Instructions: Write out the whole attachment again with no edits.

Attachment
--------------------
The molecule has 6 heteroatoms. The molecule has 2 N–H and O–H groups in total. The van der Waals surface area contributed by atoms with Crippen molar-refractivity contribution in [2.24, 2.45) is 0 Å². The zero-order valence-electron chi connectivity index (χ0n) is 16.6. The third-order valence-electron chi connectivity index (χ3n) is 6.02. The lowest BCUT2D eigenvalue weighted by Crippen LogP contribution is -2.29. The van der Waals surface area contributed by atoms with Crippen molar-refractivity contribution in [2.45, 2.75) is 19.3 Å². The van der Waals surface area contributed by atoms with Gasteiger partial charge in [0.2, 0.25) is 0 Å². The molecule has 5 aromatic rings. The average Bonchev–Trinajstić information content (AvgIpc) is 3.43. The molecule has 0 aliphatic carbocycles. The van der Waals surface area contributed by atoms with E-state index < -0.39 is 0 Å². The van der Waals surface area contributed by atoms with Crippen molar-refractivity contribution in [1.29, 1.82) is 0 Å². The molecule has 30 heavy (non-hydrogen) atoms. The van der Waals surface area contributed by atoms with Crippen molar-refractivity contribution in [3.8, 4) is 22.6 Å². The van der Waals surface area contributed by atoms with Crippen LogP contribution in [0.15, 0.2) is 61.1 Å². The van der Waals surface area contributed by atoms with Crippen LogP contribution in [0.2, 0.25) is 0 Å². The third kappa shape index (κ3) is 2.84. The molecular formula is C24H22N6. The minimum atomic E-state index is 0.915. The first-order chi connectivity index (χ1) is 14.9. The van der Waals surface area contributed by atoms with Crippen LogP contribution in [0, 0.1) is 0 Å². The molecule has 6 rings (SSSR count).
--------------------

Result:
The molecule has 6 heteroatoms. The molecule has 2 N–H and O–H groups in total. The van der Waals surface area contributed by atoms with Crippen molar-refractivity contribution in [2.24, 2.45) is 0 Å². The zero-order valence-electron chi connectivity index (χ0n) is 16.6. The third-order valence-electron chi connectivity index (χ3n) is 6.02. The lowest BCUT2D eigenvalue weighted by Crippen LogP contribution is -2.29. The van der Waals surface area contributed by atoms with Crippen molar-refractivity contribution in [2.45, 2.75) is 19.3 Å². The van der Waals surface area contributed by atoms with Gasteiger partial charge in [0.2, 0.25) is 0 Å². The molecule has 5 aromatic rings. The average Bonchev–Trinajstić information content (AvgIpc) is 3.43. The molecule has 0 aliphatic carbocycles. The van der Waals surface area contributed by atoms with E-state index < -0.39 is 0 Å². The van der Waals surface area contributed by atoms with Crippen molar-refractivity contribution in [1.29, 1.82) is 0 Å². The molecule has 30 heavy (non-hydrogen) atoms. The van der Waals surface area contributed by atoms with Crippen molar-refractivity contribution in [3.8, 4) is 22.6 Å². The van der Waals surface area contributed by atoms with Crippen LogP contribution in [0.15, 0.2) is 61.1 Å². The van der Waals surface area contributed by atoms with Crippen LogP contribution in [0.2, 0.25) is 0 Å². The third kappa shape index (κ3) is 2.84. The molecular formula is C24H22N6. The minimum atomic E-state index is 0.915. The first-order chi connectivity index (χ1) is 14.9. The van der Waals surface area contributed by atoms with Crippen LogP contribution in [0, 0.1) is 0 Å². The molecule has 6 rings (SSSR count).